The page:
A fertility journey looks different for everyone. You can identify your own unique set of circumstances with your healthcare providers, and there are tests that both men and women can take that can help to provide insight.
As you may know, a female baby is born with all the eggs she will ever have. The passage of time affects the quantity of those eggs, and a variety of issues from gynecological disorders to lifestyle choices can impact the quality of the remaining eggs. For that reason, there is one test in particular that can be helpful when assessing your fertility: the AMH Test. Whether you are trying to conceive or are not ready to start a family yet but would like to know more about your body, this test is an indicator of your current egg reserve. It can be an excellent tool for assessing your fertility.
What is a fertility test?
An AMH test is a blood test that looks at your Anti-Müllerian hormone levels to assess your egg reserve. It does this by measuring AMH levels, which then gives your doctor insight into how many eggs you may have on reserve. Although AMH varies throughout the cycle, the variation is slight, which means you do not have to take the test on a specific cycle day.
It’s important to note that all of the tests done when trying to conceive are only providing a snapshot of where you’re at in that exact moment. It’s best to discuss all results with your practitioners so they can help make sense of it.
What is it looking for?
The purpose is to give you an idea of your egg reserve, which should help you understand how much time you have to start a family. It measures the anti-Müllerian hormone, which is an ovarian reserve marker. It gives you an indication of the ovarian reserve at the time of testing and does not provide any insight into how easy conception will be, nor does it assess the quality of the eggs. A typical AMH level for a fertile woman is 1.0–4.0 ng/ml; under 1.0 ng/ml is considered low, and a sign of a diminished ovarian reserve.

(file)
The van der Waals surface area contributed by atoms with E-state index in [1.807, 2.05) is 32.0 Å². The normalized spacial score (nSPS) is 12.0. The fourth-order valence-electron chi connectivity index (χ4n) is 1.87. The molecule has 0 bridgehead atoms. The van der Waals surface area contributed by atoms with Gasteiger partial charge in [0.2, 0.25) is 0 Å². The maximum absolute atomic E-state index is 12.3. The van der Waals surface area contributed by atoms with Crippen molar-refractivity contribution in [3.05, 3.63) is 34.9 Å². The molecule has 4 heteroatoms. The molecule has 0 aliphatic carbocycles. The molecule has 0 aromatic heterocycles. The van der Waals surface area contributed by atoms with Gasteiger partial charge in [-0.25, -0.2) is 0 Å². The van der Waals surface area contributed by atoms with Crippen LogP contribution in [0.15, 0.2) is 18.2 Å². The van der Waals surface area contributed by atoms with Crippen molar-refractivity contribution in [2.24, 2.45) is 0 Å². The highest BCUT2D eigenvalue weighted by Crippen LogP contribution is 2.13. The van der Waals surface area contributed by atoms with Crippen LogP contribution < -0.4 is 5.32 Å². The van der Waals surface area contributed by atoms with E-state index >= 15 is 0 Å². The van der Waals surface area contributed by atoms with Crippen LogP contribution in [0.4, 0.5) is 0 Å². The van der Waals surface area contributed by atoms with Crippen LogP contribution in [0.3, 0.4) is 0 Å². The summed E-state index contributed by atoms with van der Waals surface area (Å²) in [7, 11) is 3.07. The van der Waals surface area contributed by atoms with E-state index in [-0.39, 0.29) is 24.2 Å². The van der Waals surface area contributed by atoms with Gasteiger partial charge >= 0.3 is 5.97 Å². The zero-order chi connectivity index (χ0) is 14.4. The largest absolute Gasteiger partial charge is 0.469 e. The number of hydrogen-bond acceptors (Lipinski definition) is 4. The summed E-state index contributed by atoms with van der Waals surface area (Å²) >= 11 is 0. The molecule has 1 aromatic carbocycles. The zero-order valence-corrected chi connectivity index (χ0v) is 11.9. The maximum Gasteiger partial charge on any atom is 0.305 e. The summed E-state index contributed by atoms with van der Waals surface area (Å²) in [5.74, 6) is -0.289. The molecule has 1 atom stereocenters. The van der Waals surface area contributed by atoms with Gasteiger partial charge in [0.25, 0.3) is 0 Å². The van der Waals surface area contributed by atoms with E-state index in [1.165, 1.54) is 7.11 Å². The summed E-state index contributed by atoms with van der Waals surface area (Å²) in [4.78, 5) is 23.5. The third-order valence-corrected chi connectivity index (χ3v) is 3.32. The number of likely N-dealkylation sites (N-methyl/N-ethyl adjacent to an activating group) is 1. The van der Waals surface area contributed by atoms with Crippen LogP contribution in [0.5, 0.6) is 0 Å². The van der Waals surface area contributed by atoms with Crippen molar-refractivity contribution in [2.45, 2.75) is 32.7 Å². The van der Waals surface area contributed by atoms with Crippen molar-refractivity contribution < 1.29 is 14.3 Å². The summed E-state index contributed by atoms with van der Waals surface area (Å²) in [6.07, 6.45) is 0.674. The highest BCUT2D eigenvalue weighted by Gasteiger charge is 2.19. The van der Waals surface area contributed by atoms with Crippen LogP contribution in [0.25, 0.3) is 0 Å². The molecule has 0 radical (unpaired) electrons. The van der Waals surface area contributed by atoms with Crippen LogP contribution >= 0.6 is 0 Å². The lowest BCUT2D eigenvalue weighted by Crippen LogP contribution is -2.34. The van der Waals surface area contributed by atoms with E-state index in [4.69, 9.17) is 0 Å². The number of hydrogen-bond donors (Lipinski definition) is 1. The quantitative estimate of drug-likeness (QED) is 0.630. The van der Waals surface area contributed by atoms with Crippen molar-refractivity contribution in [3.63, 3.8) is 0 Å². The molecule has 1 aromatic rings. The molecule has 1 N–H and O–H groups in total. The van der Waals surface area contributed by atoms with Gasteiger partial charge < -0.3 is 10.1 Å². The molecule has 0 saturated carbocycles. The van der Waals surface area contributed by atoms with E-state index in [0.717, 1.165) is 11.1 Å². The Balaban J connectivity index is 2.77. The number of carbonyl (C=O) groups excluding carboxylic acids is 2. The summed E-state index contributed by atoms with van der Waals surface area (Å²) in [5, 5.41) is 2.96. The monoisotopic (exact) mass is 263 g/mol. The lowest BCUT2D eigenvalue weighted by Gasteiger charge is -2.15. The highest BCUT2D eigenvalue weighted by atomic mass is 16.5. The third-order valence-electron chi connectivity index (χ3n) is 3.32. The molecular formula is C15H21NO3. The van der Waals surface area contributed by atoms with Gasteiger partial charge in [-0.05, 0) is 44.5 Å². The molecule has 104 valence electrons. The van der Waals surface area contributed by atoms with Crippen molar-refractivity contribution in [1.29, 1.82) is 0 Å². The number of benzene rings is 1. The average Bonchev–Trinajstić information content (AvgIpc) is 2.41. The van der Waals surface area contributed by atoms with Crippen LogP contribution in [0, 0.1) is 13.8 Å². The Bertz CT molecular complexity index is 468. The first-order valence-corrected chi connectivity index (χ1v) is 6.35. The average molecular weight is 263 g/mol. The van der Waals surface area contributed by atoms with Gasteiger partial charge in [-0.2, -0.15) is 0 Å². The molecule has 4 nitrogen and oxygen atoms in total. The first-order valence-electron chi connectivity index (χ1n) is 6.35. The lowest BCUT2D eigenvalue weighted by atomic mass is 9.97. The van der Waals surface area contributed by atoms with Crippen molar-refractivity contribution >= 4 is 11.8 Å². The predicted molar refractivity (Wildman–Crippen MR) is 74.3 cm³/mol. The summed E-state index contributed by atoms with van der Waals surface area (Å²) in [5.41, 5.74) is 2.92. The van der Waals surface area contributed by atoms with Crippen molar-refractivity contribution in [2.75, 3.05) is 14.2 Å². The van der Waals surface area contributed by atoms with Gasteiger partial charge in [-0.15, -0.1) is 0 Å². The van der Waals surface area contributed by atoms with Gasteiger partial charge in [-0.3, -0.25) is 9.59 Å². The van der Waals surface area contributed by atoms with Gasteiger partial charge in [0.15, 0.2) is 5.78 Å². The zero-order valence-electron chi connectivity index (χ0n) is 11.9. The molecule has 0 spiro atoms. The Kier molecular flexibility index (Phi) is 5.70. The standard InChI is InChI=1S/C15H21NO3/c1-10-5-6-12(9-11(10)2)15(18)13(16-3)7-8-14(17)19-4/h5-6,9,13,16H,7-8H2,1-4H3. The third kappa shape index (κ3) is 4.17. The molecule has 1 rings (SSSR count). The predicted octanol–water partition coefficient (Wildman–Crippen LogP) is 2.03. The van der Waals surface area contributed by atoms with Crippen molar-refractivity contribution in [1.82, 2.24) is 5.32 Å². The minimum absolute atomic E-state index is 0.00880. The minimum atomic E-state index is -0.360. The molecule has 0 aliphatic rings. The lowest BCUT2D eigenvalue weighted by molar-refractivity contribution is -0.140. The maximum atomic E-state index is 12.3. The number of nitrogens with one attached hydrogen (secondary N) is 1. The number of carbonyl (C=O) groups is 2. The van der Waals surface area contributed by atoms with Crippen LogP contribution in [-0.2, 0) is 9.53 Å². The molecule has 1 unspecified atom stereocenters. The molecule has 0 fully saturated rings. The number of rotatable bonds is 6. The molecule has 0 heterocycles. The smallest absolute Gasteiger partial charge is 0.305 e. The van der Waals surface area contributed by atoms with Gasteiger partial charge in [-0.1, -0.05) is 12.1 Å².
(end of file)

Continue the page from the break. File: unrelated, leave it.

What are some factors that might impact the results?
Hormonal birth control may impact the results for this test (making the measurement lower than it would typically be). It is a good idea to come off the pill 3-6 months before trying to conceive anyway, so wait until you have stopped taking your pills to take the test. Gynecological issues, such as Polycystic Ovarian Syndrome (PCOS), may result in artificially high numbers.
You have the results, now what?
Once you have the results, there are a few steps that can be taken; meeting with your practitioner may be the best place to start. They can help to create a treatment plan based on your results and if your egg reserves are showing low numbers, they can help improve the quality of the eggs you have remaining.
They may suggest things like coming off birth control or altering extreme workout routines and diet choices. They will also help treat any gynecological conditions that you may have. Since this test is a snapshot of the moment, it leaves some room for adjustments. If the initial test results higher, it is a reassuring sign that you will have a healthy amount of viable eggs when you try to conceive. However, it’s important to note that even if the reserve numbers are in the right place at the time of your testing, it does not mean that they will continue to be when you start to try to conceive.
Your doctors and practitioners can help provide ways to assist you in taking control of your journey.